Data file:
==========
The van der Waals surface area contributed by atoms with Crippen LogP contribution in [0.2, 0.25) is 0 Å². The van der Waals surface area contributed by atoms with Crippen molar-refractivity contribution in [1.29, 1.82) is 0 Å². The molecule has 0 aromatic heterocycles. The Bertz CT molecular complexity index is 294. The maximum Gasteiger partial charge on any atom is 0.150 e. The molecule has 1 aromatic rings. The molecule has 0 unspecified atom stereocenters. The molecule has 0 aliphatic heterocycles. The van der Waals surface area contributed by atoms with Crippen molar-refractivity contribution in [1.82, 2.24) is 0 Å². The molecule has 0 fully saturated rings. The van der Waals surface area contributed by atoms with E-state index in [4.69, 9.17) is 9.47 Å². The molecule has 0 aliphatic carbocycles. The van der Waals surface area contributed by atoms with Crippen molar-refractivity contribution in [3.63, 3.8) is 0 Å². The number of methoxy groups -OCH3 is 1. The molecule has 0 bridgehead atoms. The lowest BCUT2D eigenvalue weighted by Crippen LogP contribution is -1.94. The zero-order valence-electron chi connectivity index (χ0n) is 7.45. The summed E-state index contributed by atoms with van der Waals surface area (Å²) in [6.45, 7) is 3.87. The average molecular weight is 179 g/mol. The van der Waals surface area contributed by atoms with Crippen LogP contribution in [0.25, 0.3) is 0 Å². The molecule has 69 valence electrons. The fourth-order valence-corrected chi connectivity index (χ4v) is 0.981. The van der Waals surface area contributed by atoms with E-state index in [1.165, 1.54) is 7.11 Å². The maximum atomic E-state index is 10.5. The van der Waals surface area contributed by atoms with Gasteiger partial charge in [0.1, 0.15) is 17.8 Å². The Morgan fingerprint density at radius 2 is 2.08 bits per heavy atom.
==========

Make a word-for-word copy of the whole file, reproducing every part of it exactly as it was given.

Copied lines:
The van der Waals surface area contributed by atoms with Crippen LogP contribution in [0.2, 0.25) is 0 Å². The van der Waals surface area contributed by atoms with Crippen molar-refractivity contribution in [1.29, 1.82) is 0 Å². The molecule has 0 aromatic heterocycles. The Bertz CT molecular complexity index is 294. The maximum Gasteiger partial charge on any atom is 0.150 e. The molecule has 1 aromatic rings. The molecule has 0 unspecified atom stereocenters. The molecule has 0 aliphatic heterocycles. The van der Waals surface area contributed by atoms with Crippen molar-refractivity contribution in [1.82, 2.24) is 0 Å². The molecule has 0 fully saturated rings. The van der Waals surface area contributed by atoms with E-state index in [4.69, 9.17) is 9.47 Å². The molecule has 0 aliphatic carbocycles. The van der Waals surface area contributed by atoms with Crippen molar-refractivity contribution in [3.63, 3.8) is 0 Å². The number of methoxy groups -OCH3 is 1. The molecule has 0 bridgehead atoms. The lowest BCUT2D eigenvalue weighted by Crippen LogP contribution is -1.94. The zero-order valence-electron chi connectivity index (χ0n) is 7.45. The summed E-state index contributed by atoms with van der Waals surface area (Å²) in [6.45, 7) is 3.87. The average molecular weight is 179 g/mol. The van der Waals surface area contributed by atoms with Crippen LogP contribution in [0.25, 0.3) is 0 Å². The molecule has 69 valence electrons. The fourth-order valence-corrected chi connectivity index (χ4v) is 0.981. The van der Waals surface area contributed by atoms with E-state index in [1.165, 1.54) is 7.11 Å². The maximum atomic E-state index is 10.5. The van der Waals surface area contributed by atoms with Gasteiger partial charge in [0.1, 0.15) is 17.8 Å². The Morgan fingerprint density at radius 2 is 2.08 bits per heavy atom.